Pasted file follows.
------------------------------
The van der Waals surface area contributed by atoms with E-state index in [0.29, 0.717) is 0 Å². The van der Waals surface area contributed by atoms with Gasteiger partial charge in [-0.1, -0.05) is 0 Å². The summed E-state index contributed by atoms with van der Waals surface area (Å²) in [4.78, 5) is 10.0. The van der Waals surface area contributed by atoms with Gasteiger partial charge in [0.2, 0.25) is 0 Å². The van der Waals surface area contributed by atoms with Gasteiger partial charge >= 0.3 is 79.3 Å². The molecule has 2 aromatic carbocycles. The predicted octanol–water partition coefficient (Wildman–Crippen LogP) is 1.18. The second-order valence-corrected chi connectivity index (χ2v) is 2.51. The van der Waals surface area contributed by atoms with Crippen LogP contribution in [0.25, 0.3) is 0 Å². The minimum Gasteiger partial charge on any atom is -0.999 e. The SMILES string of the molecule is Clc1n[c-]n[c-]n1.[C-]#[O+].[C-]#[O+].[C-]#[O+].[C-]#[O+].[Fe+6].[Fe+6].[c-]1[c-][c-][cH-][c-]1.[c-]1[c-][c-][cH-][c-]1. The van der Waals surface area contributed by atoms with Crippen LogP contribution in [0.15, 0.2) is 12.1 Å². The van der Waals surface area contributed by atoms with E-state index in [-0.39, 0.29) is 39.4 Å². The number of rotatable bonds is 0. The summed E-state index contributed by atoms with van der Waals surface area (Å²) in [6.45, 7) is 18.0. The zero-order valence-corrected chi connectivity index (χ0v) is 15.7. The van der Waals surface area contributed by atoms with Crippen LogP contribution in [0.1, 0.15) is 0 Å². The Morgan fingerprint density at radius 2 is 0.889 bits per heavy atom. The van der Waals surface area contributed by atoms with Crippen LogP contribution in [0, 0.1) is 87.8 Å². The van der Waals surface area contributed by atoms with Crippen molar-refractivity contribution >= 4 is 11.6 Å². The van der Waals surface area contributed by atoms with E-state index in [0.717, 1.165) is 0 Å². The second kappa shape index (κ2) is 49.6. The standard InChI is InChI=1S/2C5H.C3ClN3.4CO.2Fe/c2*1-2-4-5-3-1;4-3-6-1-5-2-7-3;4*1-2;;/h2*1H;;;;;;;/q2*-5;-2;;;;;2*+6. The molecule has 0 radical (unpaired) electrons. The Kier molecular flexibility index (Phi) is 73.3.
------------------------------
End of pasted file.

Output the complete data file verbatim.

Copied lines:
The van der Waals surface area contributed by atoms with E-state index in [0.29, 0.717) is 0 Å². The van der Waals surface area contributed by atoms with Gasteiger partial charge in [-0.1, -0.05) is 0 Å². The summed E-state index contributed by atoms with van der Waals surface area (Å²) in [4.78, 5) is 10.0. The van der Waals surface area contributed by atoms with Gasteiger partial charge in [0.2, 0.25) is 0 Å². The van der Waals surface area contributed by atoms with Gasteiger partial charge >= 0.3 is 79.3 Å². The molecule has 2 aromatic carbocycles. The predicted octanol–water partition coefficient (Wildman–Crippen LogP) is 1.18. The second-order valence-corrected chi connectivity index (χ2v) is 2.51. The van der Waals surface area contributed by atoms with Crippen LogP contribution in [0.25, 0.3) is 0 Å². The minimum Gasteiger partial charge on any atom is -0.999 e. The SMILES string of the molecule is Clc1n[c-]n[c-]n1.[C-]#[O+].[C-]#[O+].[C-]#[O+].[C-]#[O+].[Fe+6].[Fe+6].[c-]1[c-][c-][cH-][c-]1.[c-]1[c-][c-][cH-][c-]1. The van der Waals surface area contributed by atoms with Crippen LogP contribution in [0.15, 0.2) is 12.1 Å². The van der Waals surface area contributed by atoms with E-state index in [-0.39, 0.29) is 39.4 Å². The number of rotatable bonds is 0. The summed E-state index contributed by atoms with van der Waals surface area (Å²) in [6.45, 7) is 18.0. The zero-order valence-corrected chi connectivity index (χ0v) is 15.7. The van der Waals surface area contributed by atoms with Crippen LogP contribution in [0.1, 0.15) is 0 Å². The Morgan fingerprint density at radius 2 is 0.889 bits per heavy atom. The van der Waals surface area contributed by atoms with Crippen LogP contribution in [0, 0.1) is 87.8 Å². The van der Waals surface area contributed by atoms with Crippen molar-refractivity contribution >= 4 is 11.6 Å². The van der Waals surface area contributed by atoms with E-state index in [0.717, 1.165) is 0 Å². The second kappa shape index (κ2) is 49.6. The standard InChI is InChI=1S/2C5H.C3ClN3.4CO.2Fe/c2*1-2-4-5-3-1;4-3-6-1-5-2-7-3;4*1-2;;/h2*1H;;;;;;;/q2*-5;-2;;;;;2*+6. The molecule has 0 radical (unpaired) electrons. The Kier molecular flexibility index (Phi) is 73.3.